Thought by someone who knows what it is, to be completly transparent. The concept in question, however, is usually mind-numbingly difficult to comprehend. Things that are intuitively obvious are often left as an exercise for the reader. The authors of such utterances will be smoten when Armageddon comes.

(usually Mathematics:)

Something is intuitively obvious if all mathematicians, most of them, some of them or the author would expect that something to be true. For instance, it is intuitively obvious that pi is normal and that P!=NP. It is probably not intuitively obvious that Fermat's last theorem is true (nor is it obvious that it is false).

Proving that something which is intuitively obvious is in fact true might be hard; it may even be impossible for us (although for obvious reasons we have no examples of this). The depth of the intuition required varies tremendously; some things termed intuitively obvious aren't.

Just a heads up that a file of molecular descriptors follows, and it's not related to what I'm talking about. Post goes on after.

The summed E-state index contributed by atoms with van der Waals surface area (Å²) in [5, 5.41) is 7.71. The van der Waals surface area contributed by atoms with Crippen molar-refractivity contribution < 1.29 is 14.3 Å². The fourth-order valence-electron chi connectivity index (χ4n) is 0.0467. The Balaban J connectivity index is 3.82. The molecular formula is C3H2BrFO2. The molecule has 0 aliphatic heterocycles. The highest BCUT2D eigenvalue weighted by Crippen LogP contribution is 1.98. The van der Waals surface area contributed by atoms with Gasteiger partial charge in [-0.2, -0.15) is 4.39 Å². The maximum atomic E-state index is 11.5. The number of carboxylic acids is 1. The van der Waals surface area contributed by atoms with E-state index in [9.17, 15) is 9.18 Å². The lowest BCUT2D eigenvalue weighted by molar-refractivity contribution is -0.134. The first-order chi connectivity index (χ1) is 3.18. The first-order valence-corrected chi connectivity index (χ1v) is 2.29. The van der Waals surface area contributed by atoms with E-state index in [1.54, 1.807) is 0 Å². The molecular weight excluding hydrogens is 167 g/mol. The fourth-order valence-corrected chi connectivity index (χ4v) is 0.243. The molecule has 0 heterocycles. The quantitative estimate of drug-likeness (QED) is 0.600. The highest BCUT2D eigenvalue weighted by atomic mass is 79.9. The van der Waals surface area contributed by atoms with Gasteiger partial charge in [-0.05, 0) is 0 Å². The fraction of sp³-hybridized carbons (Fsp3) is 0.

For obvious reasons, the phrase is somewhat notorious, and not liked by all.

In "proper" mathematical use, only axioms should be called intuitively obvious. Everything else must be proven rigorously. However, I, being a mathematician of sorts, look at a simple word problem, and think, "you just do this and the answer jumps out at you. Why can't you see it?"

Or, in problems with a little more information than is strictly required, "what do I do with this number?"
"You just ignore it! Why is it so difficult to understand that someone might give an extra number for you to worry about?!"
It can be very frustrating when someone you are trying to talk to cannot see what is intuitively obvious to you.

I never understood why word problems are so often considered the most difficult part of mathematics, when they are a step away from the abstraction that makes math hard.

Log in or register to write something here or to contact authors.